For Ben Farrell, anxiety and depression are very real things.
Those of us who follow the local football scene in this area know the 32-year-old as a combative and goalscoring midfielder who has played a big part in the last two seasons at AFC Rushden & Diamonds.
But, away from the Hayden Road pitch, Farrell is a man who has been battling anxiety and depression for the past 13 years.
It was on May 9 that Farrell put out a post on Instagram to say he had quit his job of working in an opticians due to a “rapid decline in my mental heath”.
And, about a week later, another Instagram post revealed that his brother had killed himself at the age of 22, when Farrell himself was only 16.
Fast forward another week or so, the Diamonds midfielder got in contact with me saying he would be happy to talk about his battle with mental health.
It’s a topical subject, of course. And, as someone who follows the non-League game closely, I haven’t seen many players coming out to talk about this sort of situation.
And so, we arranged to meet in Farrell’s home town of Milton Keynes.
We talked for about an hour, for about 38 minutes on the record.
And it was an eye-opening, eye-watering experience for your’s truly as this man, who I and many others have judged solely for his performances on a football pitch, poured his heart out.
It’s a heartbreaking and dark tale but it’s also triumphant. Triumphant because he is still here to tell it.
I could paraphrase but I won’t. This is a story that needs to come to you directly.
So, as we sit down with a coffee at a busy retail centre, the first question I ask stems from that first Instagram post when Farrell revealed he had to give up his job.
“When I first experienced any anxiety or anything like that was when I was 19 and when that happened, it completely threw me. I was a confident lad,” Farrell said.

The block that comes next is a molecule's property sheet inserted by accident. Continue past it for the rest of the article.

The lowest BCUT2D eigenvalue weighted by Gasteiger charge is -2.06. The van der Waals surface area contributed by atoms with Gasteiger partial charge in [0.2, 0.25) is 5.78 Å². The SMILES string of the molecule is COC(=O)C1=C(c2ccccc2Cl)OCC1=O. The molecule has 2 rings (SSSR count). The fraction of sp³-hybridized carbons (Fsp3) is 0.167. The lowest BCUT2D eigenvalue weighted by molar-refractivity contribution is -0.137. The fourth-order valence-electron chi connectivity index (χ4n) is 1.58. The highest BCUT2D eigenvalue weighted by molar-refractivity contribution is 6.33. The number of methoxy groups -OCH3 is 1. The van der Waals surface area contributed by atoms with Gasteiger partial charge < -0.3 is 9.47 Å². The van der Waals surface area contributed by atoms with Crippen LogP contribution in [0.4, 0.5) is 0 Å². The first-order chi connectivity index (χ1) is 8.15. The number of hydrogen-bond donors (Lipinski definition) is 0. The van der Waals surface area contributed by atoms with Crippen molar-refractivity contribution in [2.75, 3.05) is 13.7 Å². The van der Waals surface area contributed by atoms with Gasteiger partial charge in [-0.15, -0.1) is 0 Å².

“I had to deal with that at that point and got a bit of help but I came through the other side and was doing well, especially with my football.
“You think it has gone but it came back in my early 20s again and I knew then that it was something I wouldn’t be able to just shake off.
“You make progress and then it is there again. But I got my life together again in my mid to late 20s and over the last five or six years, I had felt really quite steady.
“It’s always been an underlying thing. I will do a good job of pretending it’s not there.
“But because I had been doing well the last few years, it was always something I wanted to talk about.
“I know there are others out there suffering and I felt guilty for not going out and talking about it.
“But, at the same time, I was afraid to talk about it in case it came back. I would always hide it because if it ever came up and got brought to the surface, I always felt that it would just overwhelm me.
“I was in a job that I had loved for five or six years working in an opticians. I loved the customer service side of it.
“But this anxiety just came to the fore and it overpowered me. I would normally be full of beans at work and talking to everyone. I would be annoying because I was so happy.
“And it got to the stage where I was just dreading serving customers. It was too much.
“From previous experience, rather than save all the hassle of trying to fight it, the best thing to do was to get out and try to deal with it.
“So I quit on the spot, I knew I couldn’t do it. The days were getting worse. I knew I had to quit there and then to go and try to recover. I had to take all pressure off and start from scratch.
“So I walked out even though I didn’t know what I was going to do next. Any type of work is uncomfortable when you are depressed because you just want to be in bed all day.
“My manager made the effort. She came round and met me but in my mind I knew I wouldn’t be back.
“Since I quit my job, things have changed a little bit. I have made adjustments and, at the moment, I am in a better place.”
So how does something like this all start? Well, it seems to be the culmination of numerous factors.
And as we get deep into the things that have happened in Farrell’s life, it leads us towards the dark area of suicidal thoughts which are something that he has had to deal with on more than one occasion.
“When I was 16 my brother took his life and it was quite a surreal event to be honest,” he explained